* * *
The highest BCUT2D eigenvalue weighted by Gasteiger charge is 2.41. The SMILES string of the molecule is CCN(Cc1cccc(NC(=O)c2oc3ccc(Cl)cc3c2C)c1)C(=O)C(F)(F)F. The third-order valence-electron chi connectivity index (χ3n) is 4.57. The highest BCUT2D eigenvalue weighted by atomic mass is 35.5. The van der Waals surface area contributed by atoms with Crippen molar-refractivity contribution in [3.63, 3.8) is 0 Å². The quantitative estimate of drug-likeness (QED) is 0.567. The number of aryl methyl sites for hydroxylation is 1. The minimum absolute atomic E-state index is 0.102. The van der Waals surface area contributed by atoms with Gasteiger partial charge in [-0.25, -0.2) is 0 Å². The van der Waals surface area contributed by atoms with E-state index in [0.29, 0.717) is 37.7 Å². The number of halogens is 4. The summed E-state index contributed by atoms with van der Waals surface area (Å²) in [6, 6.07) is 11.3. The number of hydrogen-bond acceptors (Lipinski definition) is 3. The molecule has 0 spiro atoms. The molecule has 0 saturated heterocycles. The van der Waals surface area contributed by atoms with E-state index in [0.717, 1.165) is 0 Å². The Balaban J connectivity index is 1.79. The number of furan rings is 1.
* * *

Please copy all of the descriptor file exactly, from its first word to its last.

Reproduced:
The highest BCUT2D eigenvalue weighted by Gasteiger charge is 2.41. The SMILES string of the molecule is CCN(Cc1cccc(NC(=O)c2oc3ccc(Cl)cc3c2C)c1)C(=O)C(F)(F)F. The third-order valence-electron chi connectivity index (χ3n) is 4.57. The highest BCUT2D eigenvalue weighted by atomic mass is 35.5. The van der Waals surface area contributed by atoms with Crippen molar-refractivity contribution in [3.63, 3.8) is 0 Å². The quantitative estimate of drug-likeness (QED) is 0.567. The number of aryl methyl sites for hydroxylation is 1. The minimum absolute atomic E-state index is 0.102. The van der Waals surface area contributed by atoms with Gasteiger partial charge in [-0.25, -0.2) is 0 Å². The van der Waals surface area contributed by atoms with E-state index in [0.29, 0.717) is 37.7 Å². The number of halogens is 4. The summed E-state index contributed by atoms with van der Waals surface area (Å²) in [6, 6.07) is 11.3. The number of hydrogen-bond acceptors (Lipinski definition) is 3. The molecule has 0 spiro atoms. The molecule has 0 saturated heterocycles. The van der Waals surface area contributed by atoms with E-state index in [0.717, 1.165) is 0 Å². The Balaban J connectivity index is 1.79. The number of furan rings is 1.